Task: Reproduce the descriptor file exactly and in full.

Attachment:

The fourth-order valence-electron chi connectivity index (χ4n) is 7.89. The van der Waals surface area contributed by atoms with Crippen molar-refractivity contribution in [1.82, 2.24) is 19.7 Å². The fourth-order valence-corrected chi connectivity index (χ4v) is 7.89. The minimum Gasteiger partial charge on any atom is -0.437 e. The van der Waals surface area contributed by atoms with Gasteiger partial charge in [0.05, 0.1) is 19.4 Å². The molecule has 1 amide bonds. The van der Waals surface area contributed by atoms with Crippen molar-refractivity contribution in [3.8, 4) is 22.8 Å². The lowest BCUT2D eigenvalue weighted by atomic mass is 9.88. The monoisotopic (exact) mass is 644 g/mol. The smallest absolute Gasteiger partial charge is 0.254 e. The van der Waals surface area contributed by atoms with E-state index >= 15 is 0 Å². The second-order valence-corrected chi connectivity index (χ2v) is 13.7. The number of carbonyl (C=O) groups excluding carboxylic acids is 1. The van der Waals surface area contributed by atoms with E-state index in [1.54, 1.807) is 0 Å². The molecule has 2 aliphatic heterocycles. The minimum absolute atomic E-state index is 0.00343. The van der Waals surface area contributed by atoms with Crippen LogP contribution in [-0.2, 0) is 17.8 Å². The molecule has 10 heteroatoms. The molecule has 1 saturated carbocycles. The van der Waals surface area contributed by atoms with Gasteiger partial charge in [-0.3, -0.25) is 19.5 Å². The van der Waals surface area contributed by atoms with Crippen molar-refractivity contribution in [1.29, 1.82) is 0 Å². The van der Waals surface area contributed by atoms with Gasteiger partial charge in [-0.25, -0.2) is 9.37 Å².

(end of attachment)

The fourth-order valence-electron chi connectivity index (χ4n) is 7.89. The van der Waals surface area contributed by atoms with Crippen molar-refractivity contribution in [1.82, 2.24) is 19.7 Å². The fourth-order valence-corrected chi connectivity index (χ4v) is 7.89. The minimum Gasteiger partial charge on any atom is -0.437 e. The van der Waals surface area contributed by atoms with Gasteiger partial charge in [0.05, 0.1) is 19.4 Å². The molecule has 1 amide bonds. The van der Waals surface area contributed by atoms with Crippen molar-refractivity contribution in [3.8, 4) is 22.8 Å². The lowest BCUT2D eigenvalue weighted by atomic mass is 9.88. The monoisotopic (exact) mass is 644 g/mol. The smallest absolute Gasteiger partial charge is 0.254 e. The van der Waals surface area contributed by atoms with E-state index >= 15 is 0 Å². The second-order valence-corrected chi connectivity index (χ2v) is 13.7. The number of carbonyl (C=O) groups excluding carboxylic acids is 1. The van der Waals surface area contributed by atoms with E-state index in [1.54, 1.807) is 0 Å². The molecule has 2 aliphatic heterocycles. The minimum absolute atomic E-state index is 0.00343. The van der Waals surface area contributed by atoms with Crippen LogP contribution in [-0.2, 0) is 17.8 Å². The molecule has 10 heteroatoms. The molecule has 1 saturated carbocycles. The van der Waals surface area contributed by atoms with Gasteiger partial charge in [-0.3, -0.25) is 19.5 Å². The van der Waals surface area contributed by atoms with Crippen molar-refractivity contribution in [1.29, 1.82) is 0 Å². The van der Waals surface area contributed by atoms with Gasteiger partial charge in [-0.25, -0.2) is 9.37 Å².